Mikaela Shiffrin won the last World Cup slalom before the Olympics, breaking the record for most World Cup victories in a single discipline and bursting into tears.
Shiffrin earned her 47th slalom victory, one more then Swedish legend Ingemar Stenmark‘s giant slalom total from the 1970s and ’80s. She rallied from fifth place after the first run to prevail by .15 over Petra Vlhova, the world’s top-ranked slalom skier and first-run leader.
“Any time you’re able to be a little bit faster than Petra, that’s an incredible job,” Shiffrin said on ORF as Vlhova stood a few feet from her. “She is so strong. She’s making no mistakes. She’s skiing slalom the way it’s meant to be skied. It’s impressive. It’s really special to watch that.
“It’s a special season she’s had so far. It’s not stopping tonight, that’s for sure.”
Shiffrin, waiting at the bottom for Vlhova to finish, was surprised the Slovakian didn’t beat her, then leaned over padding and appeared to cry.
She attributed the emotion at least partly to the significance of winning a night slalom in Schladming, Austria, a storied venue that’s mostly used for men’s races.
“I’m just crying a lot lately,” said Shiffrin, who has 73 World Cup wins across all events, third all time and 13 shy of Stenmark’s record. “It feels like it didn’t happen.”
Vlhova, Shiffrin’s primary rival for the last several years, has turned it on this season, winning five of the seven slaloms on the World Cup. Shiffrin also won in Killington, Vermont, on Nov. 28, after the first-run leader Vlhova made a mistake in her second run and ended up second.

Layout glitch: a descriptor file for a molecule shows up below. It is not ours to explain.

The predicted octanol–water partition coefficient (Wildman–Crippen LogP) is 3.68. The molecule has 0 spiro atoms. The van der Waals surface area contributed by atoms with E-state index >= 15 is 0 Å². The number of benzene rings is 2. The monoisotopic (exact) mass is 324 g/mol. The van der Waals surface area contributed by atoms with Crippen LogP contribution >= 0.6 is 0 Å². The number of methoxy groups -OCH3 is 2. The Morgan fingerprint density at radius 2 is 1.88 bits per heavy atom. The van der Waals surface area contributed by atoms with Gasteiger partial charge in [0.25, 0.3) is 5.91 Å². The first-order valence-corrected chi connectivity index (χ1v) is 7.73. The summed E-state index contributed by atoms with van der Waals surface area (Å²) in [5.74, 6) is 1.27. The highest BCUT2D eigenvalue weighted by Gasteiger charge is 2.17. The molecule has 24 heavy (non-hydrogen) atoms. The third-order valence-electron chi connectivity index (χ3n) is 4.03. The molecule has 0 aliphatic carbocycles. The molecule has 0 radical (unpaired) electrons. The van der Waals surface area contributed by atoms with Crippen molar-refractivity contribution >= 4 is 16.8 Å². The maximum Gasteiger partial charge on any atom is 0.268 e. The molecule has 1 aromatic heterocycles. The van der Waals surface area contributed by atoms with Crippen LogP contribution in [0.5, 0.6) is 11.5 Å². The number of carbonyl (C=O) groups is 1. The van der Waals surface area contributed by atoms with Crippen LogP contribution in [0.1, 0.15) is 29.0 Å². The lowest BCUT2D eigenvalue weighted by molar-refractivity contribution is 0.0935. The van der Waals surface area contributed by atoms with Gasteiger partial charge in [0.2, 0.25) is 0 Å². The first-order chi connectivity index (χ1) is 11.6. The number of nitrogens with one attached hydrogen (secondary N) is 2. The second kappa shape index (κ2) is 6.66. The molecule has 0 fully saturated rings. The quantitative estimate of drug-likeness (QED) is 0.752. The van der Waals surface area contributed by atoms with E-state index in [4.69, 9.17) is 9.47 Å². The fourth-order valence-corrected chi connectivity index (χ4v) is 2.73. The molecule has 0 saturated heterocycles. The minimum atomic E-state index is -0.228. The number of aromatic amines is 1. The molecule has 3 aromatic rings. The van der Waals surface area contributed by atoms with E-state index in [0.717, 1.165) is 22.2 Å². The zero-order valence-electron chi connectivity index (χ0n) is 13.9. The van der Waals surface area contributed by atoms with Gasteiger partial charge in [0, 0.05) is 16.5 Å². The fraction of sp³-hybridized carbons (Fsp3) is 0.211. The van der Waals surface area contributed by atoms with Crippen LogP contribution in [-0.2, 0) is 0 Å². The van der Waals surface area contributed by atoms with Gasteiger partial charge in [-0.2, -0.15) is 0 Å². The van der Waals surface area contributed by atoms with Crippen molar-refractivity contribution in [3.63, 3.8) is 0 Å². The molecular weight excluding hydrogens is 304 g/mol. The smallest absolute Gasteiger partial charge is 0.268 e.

Shiffrin entered the second run Tuesday — again, her last competition slalom run before the Olympics — relatively struggling in her trademark event. In the previous slalom on Sunday, she straddled a gate and failed to finish for the first time in four years.
Then she was fifth after the first run in Schladming, potentially staring at missing the podium in back-to-back World Cup slaloms for the first time in seven years.
“Aside from Killington, for obvious reasons, it’s going to be my most memorable race, maybe of my career,” she said. Killington is special because it is the lone World Cup stop in the U.S.
Shiffrin has said she hopes to race all five individual events at the Olympics for the first time. She could enter the Games favored in the giant slalom (currently ranked No. 2 in the world with one GS left before Beijing) and the combined, which is not on the World Cup this season. Shiffrin won the combined at last season’s world championships.
She is also a medal threat in the super-G, with a world championships bronze last season and two third-place finishes on the World Cup this season on a lack of training on super-G skis.
Shiffrin was set back by a back injury in October and November and a COVID infection in late December, missing two races and significant training time.
The women’s World Cup moves to Zauchensee, Austria, for a downhill and super-G this weekend. Shiffrin has not announced whether she will compete.
Also Tuesday, Paula Moltzan and Nina O’Brien clinched Olympic spots as the U.S.’ second- and third-ranked women in both giant slalom and slalom.
Moltzan, a 27-year old who made her first World Cup podium last season, is set to become the oldest U.S. female Alpine skier to compete in her first Winter Olympics in more than 70 years. She has skied with a pole taped to her glove since fracturing her left wrist last month.
O’Brien, 24, has a best World Cup finish of ninth. Last season, she was in second place after the first GS run at the world championships. She led as the penultimate skier in the second run before a late mistake dropped her to 10th.
If the U.S. has enough quota spots, it can name one more woman to compete in GS and/or slalom in Beijing. Or it could use a skier who qualifies in one of the speed events.
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